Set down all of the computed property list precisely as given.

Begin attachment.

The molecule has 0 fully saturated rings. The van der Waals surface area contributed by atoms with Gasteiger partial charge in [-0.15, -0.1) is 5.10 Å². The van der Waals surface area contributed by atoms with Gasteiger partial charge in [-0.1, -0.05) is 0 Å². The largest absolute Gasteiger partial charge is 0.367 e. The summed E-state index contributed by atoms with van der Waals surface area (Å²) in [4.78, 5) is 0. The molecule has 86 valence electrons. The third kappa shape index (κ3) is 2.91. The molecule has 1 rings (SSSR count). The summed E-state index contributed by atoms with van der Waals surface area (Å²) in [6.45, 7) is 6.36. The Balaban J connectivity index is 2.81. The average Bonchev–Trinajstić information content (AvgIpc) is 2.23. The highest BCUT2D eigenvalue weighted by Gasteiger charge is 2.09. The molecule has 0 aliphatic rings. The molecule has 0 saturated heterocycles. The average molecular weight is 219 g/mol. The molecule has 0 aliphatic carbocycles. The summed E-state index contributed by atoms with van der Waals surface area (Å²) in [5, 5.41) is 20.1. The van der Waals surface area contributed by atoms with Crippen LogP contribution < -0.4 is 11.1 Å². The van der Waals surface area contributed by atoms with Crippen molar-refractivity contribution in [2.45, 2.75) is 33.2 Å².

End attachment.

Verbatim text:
The molecule has 0 fully saturated rings. The van der Waals surface area contributed by atoms with Gasteiger partial charge in [-0.15, -0.1) is 5.10 Å². The van der Waals surface area contributed by atoms with Gasteiger partial charge in [-0.1, -0.05) is 0 Å². The largest absolute Gasteiger partial charge is 0.367 e. The summed E-state index contributed by atoms with van der Waals surface area (Å²) in [4.78, 5) is 0. The molecule has 86 valence electrons. The third kappa shape index (κ3) is 2.91. The molecule has 1 rings (SSSR count). The summed E-state index contributed by atoms with van der Waals surface area (Å²) in [6.45, 7) is 6.36. The Balaban J connectivity index is 2.81. The average Bonchev–Trinajstić information content (AvgIpc) is 2.23. The highest BCUT2D eigenvalue weighted by Gasteiger charge is 2.09. The molecule has 0 aliphatic rings. The molecule has 0 saturated heterocycles. The average molecular weight is 219 g/mol. The molecule has 0 aliphatic carbocycles. The summed E-state index contributed by atoms with van der Waals surface area (Å²) in [5, 5.41) is 20.1. The van der Waals surface area contributed by atoms with Crippen LogP contribution < -0.4 is 11.1 Å². The van der Waals surface area contributed by atoms with Crippen molar-refractivity contribution in [2.45, 2.75) is 33.2 Å².